Literature Review on the History of Human Trafficking

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5th Aug 2019 Criminology Reference this

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Chapter One: History and Background

The United Nations defines trafficking in human beings as the recruitment, transport, transfer, harboring or receiving of persons by inappropriate means (such as force, abduction, fraud or coercion) for an inappropriate purpose, including forced labor. Trafficking in human beings is also known as modern day slavery (Bakirci, 2009). People are largely stripped of their dignity and human rights. People are forced to move across borders for sex work or children are smuggled for cheap employment or forced to work for very little money as domestic help. It used to be a much-hidden crime and the attention of law enforcement and human rights workers has just recently been given. Trafficking usually occurs in poor and broken environments, where exploiters come and take advantage of their situation. Many women remain uneducated due to poor conditions and the only option during difficult times is to sell their bodies to help their families. Victims are usually given great promises and leave home and get into trouble because of desperation. Sometimes parents sell their children for debt repayment (Williams, 2018). Mainly girls between the ages of 10 and 35 are sold to brothel owners, these kinds of things are supposed to happen more in the countries of the Third World, such as India, Bangladesh, Africa, Kenya and Pakistan; but this is not true worldwide. Trafficking in human beings is the third most illegal enterprise after the sale of drugs and arms and todays most profitable international crime with sales of 7 to 12 billion dollars. The sale of humans is one of the most disgraceful crimes with annual numbers estimated by the State Department of 600,000 and 800,000 (Feingold, 2005). The scope and size of trafficking is hard to estimate because the crime is usually done secretly and tends to be hidden even from the police. It is believed that the numbers are even higher than reported because of the secrecy. Enough information is available to confirm that on a daily and worldwide basis men, women and children become vulnerable victims of this crime. Many factors contributing to this wide-ranging, covert problem felt throughout the word include; economic and political instability, massive global poverty and the disenfranchisement of individual groups. Individual motivation to engage in a lucrative criminal enterprise coupled with the inability of law enforcement to identify victims and offenders make trafficking very attractive to criminals who consider tax free rewards and the likelihood of fear. The purpose of this research paper is to present a history of trafficking in human beings and to discuss ways in which victims are recruited to enslave and sell people (Zimmerman & Kiss, 2017).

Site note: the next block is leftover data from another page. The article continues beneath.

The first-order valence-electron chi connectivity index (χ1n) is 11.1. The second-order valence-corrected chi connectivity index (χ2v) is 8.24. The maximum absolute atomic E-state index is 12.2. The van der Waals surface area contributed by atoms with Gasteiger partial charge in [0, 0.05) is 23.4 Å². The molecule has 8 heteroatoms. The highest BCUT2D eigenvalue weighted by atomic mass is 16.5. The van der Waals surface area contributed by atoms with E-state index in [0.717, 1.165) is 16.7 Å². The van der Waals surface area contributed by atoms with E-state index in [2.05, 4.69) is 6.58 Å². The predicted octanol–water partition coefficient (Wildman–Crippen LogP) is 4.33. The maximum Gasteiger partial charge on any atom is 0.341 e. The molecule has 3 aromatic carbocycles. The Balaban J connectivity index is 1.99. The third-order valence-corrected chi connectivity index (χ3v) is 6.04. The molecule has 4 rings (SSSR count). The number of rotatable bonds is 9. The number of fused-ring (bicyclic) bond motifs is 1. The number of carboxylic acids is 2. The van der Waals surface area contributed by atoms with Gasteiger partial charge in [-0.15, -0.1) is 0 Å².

The Mediterranean region is known as the world ‘s birthplace. Historians and anthropologists agree that from this region all civilization grew. Early life records in the Mediterranean demonstrates slavery. Families would sell unwanted family members to traders to make financial progress. Slaves were also formed during the war between tribes. The lost tribe would take women and children as slaves. Sometimes poor families migrate to other countries because of hunger or illness. In their new nation, such families have often become slaves. This evidence can also be seen in biblical records. In Genesis chapter 37, slavery is first mentioned in the story of Joseph and his brothers. Joseph was one of Israel’s twelve sons. His mother was his father’s favorite wife, and he was therefore a clear favorite of his father. This made Joseph’s brothers angry. The brothers of Joseph hated him so much they wanted to kill him. They decided to sell him to traveling traders instead of killing him. The story of Joseph is not the only mention in the bible of slavery. The Bible tells of several times when the whole nation of Israel lived as slaves. It also provided rules and regulations as to how the Israelites were to find their own slaves. Exodus Chapter 1 tells the story of the captivity of the nation of Israel in Egypt. The Egyptians have taken the whole nation as slaves because they were foreigners in the country. While living as slaves, the Israelites suffered from their owners a lot of abuse. The law of Moses in the Old Testament deals with the rules concerning slave ownership. One of the clearest verses is in the New International Version of Leviticus 25:44. This verse described the rules for the Israelites ‘ purchase of slaves. It says, ” Your male and female slaves must come from the nations around you; you can buy slaves from them. ” found that slavery was not only legal throughout history, it was a key element of society. Slavery was crucial to the growth of nations in agriculture and architecture. Slaves were forced to perform laborious tasks that ordinary people were unwilling to perform. Slaves brought about cultural change, too. When people were traded from other countries, they brought their spiritual and cultural traditions with them. These traditions have been woven into the culture of the nation (Zimmerman & Kiss, 2017).